Of Paradise and Power by Robert Kagan

Of Paradise and Power by Robert Kagan
A book that has had a big influence on my thinking about conflict resolution and identity conflicts is Robert Kagan’s book Of Paradise and Power. In it he suggests the reason Americans and Europeans sometimes act differently with regards to conflicts is that Americans are big and strong (both economically and militarily) whereas Europeans are relatively weak (especially militarily). The author is troubled by that fact, mostly because it means that America has to fight alone to preserve stability and peace around the world and resolve other countries conflicts. They self-identify as tough. In the end, Kagan claims America is much more technologically advanced and that it can attack safely other countries because it has the means to do so with technological warfare. However, as has been seen over the last few years in Iraq, American military power can get very tied up and may not always be very effective. it can sometimes limited in its ability to reshape a society or political system or deal with an intractable ethnic conflict. That said, I really do believe that Kagan’s argument more or less makes sense and that the Europeans need to take a more proactive, robust role in the world today in order to help solve all the problems and conflicts. This theory has inspired me to potentially work as a diplomat in the future. I started out thinking about conflict in an idealistic way, but now am much more realistic about these sorts of things.
It’s important to ask the question when thinking about conflict and politics, What is power? Kagan suggests it is purely military force. The US is the lone power in the world with the ability to conduct expeditionary warfare on multiple fronts across the globe whenever it wants to. As was demonstrated in the Balkans in the 1990s, Europeans aren’t able to project a credible military force even within Europe. Therefore the Europeans resort to the only thing they have for managing international conflicts, international institutions such as the UN. The success of European integration and solving the German problem has a lot of Europeans, Kagan says, to believe that they live in a Kantian paradise where international institutions can banish war forever. Americans have a different historical reality, and think of the world as a Hobbesian jungle where hard power rules. All of this I agree with. However, I do have a few hesitations when it comes to this erudite and enlightening book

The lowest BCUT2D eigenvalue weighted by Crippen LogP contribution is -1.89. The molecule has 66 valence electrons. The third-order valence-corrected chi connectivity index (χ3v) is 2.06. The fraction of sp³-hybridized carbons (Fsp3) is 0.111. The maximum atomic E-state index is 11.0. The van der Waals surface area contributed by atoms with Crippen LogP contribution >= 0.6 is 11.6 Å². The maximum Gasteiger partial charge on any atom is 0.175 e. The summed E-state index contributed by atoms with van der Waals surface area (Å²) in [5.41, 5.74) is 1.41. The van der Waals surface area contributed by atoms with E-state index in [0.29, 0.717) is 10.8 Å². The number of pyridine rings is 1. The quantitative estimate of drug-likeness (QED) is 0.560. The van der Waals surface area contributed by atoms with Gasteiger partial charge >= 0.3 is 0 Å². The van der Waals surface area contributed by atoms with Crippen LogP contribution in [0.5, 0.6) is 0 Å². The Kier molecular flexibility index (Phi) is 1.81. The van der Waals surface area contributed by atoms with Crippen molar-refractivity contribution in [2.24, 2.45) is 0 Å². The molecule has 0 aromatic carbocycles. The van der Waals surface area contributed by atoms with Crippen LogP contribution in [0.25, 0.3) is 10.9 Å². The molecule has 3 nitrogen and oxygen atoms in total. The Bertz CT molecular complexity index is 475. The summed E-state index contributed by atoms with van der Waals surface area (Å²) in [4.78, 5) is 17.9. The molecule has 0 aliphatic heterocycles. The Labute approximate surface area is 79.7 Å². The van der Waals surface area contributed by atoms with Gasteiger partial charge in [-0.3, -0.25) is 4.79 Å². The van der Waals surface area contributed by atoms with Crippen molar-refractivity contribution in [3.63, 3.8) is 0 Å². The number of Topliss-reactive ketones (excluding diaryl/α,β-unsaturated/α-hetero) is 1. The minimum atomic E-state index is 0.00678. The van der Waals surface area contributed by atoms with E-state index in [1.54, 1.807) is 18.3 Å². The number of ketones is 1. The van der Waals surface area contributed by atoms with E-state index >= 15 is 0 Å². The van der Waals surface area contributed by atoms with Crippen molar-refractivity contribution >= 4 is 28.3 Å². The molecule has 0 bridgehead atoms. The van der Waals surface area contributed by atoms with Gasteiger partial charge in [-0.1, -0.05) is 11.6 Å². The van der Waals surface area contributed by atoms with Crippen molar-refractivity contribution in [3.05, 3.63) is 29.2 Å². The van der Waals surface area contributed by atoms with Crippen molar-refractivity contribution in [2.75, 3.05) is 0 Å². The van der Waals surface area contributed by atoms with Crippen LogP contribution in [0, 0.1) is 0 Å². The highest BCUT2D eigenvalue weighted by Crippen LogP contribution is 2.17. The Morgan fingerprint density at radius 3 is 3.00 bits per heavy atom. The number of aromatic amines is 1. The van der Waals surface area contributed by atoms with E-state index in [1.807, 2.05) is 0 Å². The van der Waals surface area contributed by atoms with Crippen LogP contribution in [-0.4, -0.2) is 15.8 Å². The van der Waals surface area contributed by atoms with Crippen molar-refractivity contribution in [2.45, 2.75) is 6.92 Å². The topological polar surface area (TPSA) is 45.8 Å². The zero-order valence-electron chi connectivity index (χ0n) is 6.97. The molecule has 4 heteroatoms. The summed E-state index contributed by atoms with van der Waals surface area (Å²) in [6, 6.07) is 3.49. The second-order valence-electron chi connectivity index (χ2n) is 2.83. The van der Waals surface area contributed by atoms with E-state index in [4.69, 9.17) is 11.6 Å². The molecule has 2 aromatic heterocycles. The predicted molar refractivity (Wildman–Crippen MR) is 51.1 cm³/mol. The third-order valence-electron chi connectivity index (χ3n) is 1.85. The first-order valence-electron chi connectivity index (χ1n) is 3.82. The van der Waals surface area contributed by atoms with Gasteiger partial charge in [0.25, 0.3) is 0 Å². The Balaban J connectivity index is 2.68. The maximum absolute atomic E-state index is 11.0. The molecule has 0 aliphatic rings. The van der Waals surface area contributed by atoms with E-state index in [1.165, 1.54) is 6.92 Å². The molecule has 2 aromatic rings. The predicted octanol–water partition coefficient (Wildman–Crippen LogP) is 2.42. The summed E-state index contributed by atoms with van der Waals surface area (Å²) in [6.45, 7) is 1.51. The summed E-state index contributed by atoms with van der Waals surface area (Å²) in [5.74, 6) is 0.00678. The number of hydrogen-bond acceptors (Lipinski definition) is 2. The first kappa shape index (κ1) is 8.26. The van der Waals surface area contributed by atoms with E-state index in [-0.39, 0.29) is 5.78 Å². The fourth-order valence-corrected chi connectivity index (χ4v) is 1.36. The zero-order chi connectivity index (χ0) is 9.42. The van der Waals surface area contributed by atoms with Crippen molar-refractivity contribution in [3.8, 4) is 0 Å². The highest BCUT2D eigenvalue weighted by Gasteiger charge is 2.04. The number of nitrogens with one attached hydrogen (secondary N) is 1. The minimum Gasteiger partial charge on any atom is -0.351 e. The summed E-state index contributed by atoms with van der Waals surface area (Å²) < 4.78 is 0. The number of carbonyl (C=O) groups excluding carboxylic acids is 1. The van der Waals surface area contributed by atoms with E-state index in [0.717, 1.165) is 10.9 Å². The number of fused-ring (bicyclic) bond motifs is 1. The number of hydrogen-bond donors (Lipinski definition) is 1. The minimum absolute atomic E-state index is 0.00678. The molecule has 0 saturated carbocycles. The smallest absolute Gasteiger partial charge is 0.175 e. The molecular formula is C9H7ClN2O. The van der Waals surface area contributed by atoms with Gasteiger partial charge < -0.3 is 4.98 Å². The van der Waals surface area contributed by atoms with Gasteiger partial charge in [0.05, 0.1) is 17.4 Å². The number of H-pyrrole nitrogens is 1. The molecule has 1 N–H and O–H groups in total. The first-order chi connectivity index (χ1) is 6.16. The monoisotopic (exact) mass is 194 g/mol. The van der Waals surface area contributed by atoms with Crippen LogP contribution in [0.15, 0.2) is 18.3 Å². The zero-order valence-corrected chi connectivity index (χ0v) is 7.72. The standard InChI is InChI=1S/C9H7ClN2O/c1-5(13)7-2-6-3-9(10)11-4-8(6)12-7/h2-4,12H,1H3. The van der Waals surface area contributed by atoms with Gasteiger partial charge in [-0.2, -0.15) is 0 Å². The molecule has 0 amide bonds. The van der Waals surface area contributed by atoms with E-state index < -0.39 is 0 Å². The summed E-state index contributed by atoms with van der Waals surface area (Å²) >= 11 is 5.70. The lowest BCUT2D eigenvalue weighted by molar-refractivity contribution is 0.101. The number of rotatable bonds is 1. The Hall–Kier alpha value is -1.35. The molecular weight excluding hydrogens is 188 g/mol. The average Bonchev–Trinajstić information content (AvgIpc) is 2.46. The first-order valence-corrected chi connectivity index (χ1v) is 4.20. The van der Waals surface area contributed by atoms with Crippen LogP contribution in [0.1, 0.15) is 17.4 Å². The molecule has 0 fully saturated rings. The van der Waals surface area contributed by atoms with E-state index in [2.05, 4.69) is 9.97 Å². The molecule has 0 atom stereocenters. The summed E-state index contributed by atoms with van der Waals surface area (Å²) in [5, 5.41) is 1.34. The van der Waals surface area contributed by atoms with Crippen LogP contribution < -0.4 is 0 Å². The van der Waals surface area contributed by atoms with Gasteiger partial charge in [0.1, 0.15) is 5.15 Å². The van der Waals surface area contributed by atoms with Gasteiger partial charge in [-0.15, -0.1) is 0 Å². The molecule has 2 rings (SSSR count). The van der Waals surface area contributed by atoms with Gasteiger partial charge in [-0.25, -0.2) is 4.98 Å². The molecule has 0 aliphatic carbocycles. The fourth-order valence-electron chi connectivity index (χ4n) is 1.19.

Yes, Europeans don’t have a right to tell us that the use of military force in some situations is morally wrong and no you can’t do that, because they really do depend on us, but they are also somewhat correct in being apprehensive about our decisions because they are so significantly affected by them. I think Kagan would argue that it is better for them to have an iron in the fire to sit outside of the campfire and complain about the lack of heat reaching them. They should take more responsibility in helping to resolve the world’s conflicts.
Works consulted
Barron, Owen. (Spring 2007). Rivalry Renewed. Harvard International Review. p 11.
Coppieters, Bruno. (2002), Moral constraints on war: principles and cases. London: Lexington.
Kagan, Robert. (2004). Of Paradise and Power. New York: Vintage.
Lynch, Dov. (September 2007). De facto ‘States’ around the Black Sea: The Importance of Fear. Southeast European and Black Sea Studies. Vol. 7, No. 3.
Politkovskaya, Anna. (2003). A Small Corner of Hell: Dispatches from Chechnya. Chicago: University of Chicago Press.